Lindsay Mitchell looks at Social Welfare Reform
in New Zealand and Overseas
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There is None so Blind etc
Welfare commentator Lindsay Mitchell responds to Tapu Misa.
Tapu Misa, writing about the National government's welfare reforms in her Monday column, said my problem is with “unwed teenage mothers who keep swelling the ranks of the DPB” because the idea of the DPB is “too seductive to pass up. Who would choose this as a lifestyle option? Not the seventh form girls at the Auckland private school I spoke to recently. They'd never even heard of the DPB.”
But that's hardly surprising. The teen birth rate of girls in the poorest decile, girls who don't attend private schools, is almost 10 times that of girls in the wealthiest. Girls attending private schools have families with high expectations of them and opportunities abound. Girls in the poorest decile will have much slimmer career prospects and motherhood stacks up alongside reasonably well. This doesn't necessarily mean they make an active decision to get pregnant and go on the DPB or EMA (which they can do from age 16). What they fail to do is avoid getting pregnant with no means of supporting the child. The availability of a benefit most certainly influences their actions.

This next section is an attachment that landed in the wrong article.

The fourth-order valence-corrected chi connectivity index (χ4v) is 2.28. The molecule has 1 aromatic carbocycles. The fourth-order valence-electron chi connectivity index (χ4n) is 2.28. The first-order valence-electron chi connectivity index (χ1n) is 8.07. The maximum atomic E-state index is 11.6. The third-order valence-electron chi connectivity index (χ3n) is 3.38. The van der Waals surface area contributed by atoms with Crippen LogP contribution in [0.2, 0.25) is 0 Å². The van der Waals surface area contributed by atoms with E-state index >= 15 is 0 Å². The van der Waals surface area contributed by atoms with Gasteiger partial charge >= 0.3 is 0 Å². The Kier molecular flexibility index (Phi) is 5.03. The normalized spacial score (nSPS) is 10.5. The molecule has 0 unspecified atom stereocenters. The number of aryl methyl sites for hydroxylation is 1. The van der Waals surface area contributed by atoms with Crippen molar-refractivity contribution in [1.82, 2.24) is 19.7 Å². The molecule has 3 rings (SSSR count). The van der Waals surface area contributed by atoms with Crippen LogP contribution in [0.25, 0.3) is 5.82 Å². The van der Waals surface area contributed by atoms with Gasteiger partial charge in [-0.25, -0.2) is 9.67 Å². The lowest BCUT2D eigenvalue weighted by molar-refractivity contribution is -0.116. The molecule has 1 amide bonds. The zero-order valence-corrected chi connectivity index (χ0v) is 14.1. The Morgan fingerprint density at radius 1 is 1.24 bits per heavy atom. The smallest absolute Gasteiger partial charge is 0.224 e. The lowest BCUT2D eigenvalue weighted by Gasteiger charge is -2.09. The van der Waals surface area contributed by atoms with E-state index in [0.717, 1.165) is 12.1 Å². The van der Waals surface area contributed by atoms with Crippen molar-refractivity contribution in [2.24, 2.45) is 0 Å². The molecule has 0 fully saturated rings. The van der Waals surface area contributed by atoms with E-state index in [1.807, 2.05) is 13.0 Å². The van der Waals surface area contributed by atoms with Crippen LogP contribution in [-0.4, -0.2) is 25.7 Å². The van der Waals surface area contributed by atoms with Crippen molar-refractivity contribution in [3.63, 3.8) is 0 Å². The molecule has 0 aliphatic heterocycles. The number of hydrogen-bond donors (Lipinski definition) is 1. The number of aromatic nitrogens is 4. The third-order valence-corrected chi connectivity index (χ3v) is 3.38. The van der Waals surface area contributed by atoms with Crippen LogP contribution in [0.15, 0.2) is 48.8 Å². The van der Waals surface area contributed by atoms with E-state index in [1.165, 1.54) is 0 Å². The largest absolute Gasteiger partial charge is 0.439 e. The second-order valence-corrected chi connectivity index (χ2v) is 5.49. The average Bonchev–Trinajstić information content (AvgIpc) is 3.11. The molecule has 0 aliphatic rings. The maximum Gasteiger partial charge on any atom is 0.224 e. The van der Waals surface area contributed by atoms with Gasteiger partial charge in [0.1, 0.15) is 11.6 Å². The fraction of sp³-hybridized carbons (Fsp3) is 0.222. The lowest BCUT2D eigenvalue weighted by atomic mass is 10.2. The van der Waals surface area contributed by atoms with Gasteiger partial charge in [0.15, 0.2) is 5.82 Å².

Misa says there is no evidence for the claims that welfare payments provide incentives for childbearing, or discourage marriage.
But there is. Research for the US Department of Human and Health Services by Anne Hill and June O'Neill showed that a 50 percent increase in the value of welfare payments and food stamps led to a 43 percent increase in unmarried births. Numerous other studies, and not just American, have identified a similar association.
She continues, “Women don't need to be dragged kicking and screaming off the DPB, they need good childcare and secure, well-paying jobs”.
If women want "secure, well-paying jobs" they need to plan for that eventuality. Nothing has more potential to interrupt an education or absolve one of the need to get an education better than the certainty of a welfare income that pays more than the minimum wage.
Quoting Economics Professor Susan St John, Misa writes “…when the job conditions are favourable and unemployment is low, benefit numbers fall”.
So what did we see with the DPB during the economic boom? A drop from a 1998 high of 113,000 to 97,000 in 2008. The current number is 109,000. Most are single parents. The core of long-termers, especially those who start young and stay longest, was unaffected.
Australian Professor Bob Gregory's research is used to show that women do want to get off welfare but when they succeed, fail to stay off it. But the most astounding aspect of his study is his estimation that women stay on welfare for an average total of at least 12 years. This did not include benefits they might transfer to when they no longer had dependent children in their care, which supports my view that welfare has transformed into far more than a last resort safety net.
It is unclear to me what Tapu Misa is trying to achieve with this column. Work and strong families are an integral part of Pacific culture. A denial that welfare can undermine both is self-defeating. But if she doesn't want to find the evidence then a private girl’s school is absolutely the best place to go looking for it.
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